A well-executed Manufacturing Planning and Control (MPC) system can deliver competitive advantage and often differentiates leading manufacturers from the rest. The more the system is automated, the more it enables informed decisions that in turn speed response times. Each stage of the system has a purpose and varies by the level of details that are considered in it as well as by the planning horizon in attempting to answer three questions:
- How much needs to be produced and when?
- What is the available capacity?
- How can differences between priorities and capacity be resolved?
Let’s look at each stage in a little more detail:
Stage 1: Strategic Business Plan
The strategic business plan is a statement of strategic and forward-looking company goals and objectives and focuses on profitability, productivity, customer lead times, and other key areas
Stage 2: Sales and Operations Plan (S&OP)
S&OP is a cross-functional, coordinated plan that involves sales, marketing, product development, operations, and senior management. Actual demand is repeatedly compared with the sales plan. Market potential is assessed and future demand is forecasted. The updated marketing plan is communicated with manufacturing, engineering, and finance.
During this process, decisions related to trade-offs between volume and product mix are made so that demand and supply are in balance. S&OP feeds into the Master Production Schedule.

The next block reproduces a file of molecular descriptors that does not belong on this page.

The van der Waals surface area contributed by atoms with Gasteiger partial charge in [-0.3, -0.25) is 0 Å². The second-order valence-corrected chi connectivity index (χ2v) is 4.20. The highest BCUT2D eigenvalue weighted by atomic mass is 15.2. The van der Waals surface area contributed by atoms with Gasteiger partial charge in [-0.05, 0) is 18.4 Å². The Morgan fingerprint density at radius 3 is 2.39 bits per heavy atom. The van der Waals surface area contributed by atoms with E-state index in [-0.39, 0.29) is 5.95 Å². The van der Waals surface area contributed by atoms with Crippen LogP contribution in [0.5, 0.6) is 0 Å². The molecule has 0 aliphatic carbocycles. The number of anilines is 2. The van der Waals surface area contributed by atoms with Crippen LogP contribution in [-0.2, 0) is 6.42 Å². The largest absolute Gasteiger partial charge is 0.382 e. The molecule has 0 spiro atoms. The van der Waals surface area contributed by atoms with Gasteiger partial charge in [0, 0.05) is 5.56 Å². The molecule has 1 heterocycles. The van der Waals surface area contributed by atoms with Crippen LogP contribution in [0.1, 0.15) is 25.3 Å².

Stage 3: Master Production Schedule (MPS)
MPS is a purchasing production and production plan at an individual end product level, by time period. The planning horizon depends on the production and purchasing lead
Stage 4: Material Requirements Planning (MRP)
Stage 5: Purchasing and Production Activity Control (PAC)
Purchasing is responsible for establishing and controlling the flow of raw materials into the factory. The level of detail is high since it involved individual components, work centers, and orders—including reviewing plans and revising them as needed daily. PAC manages
- Assigning priority to orders for each shop.
- Maintaining work in process (WIP) information.
- Conveying shop order status.
- Providing actual output data.
- Providing quantity by location, by work center, and by shop order for accounting.
- Measuring the efficiency, utilization, and productivity of workforce and machines.
A Manufacturing Execution System (MES) is a subset of PAC capabilities. The output of a well-managed PAC is a manufactured product with full visibility and high quality across the supply chain.
At each level of an MPC system, it’s important to look at performance measures for more-informed decisions, proactive course correction, and plan modification. This level of manufacturing intelligence can help your company observe, learn, and adapt throughout the process.
Learn more by downloading the white paper: Why Supply Chain Visibility is the Future for Manufacturers.
Arnold, Tony. Chapman, Stephen. Clive, Lloyd. Introduction to Materials Management 7th Edition. Prentice Hall. January 20, 2011.
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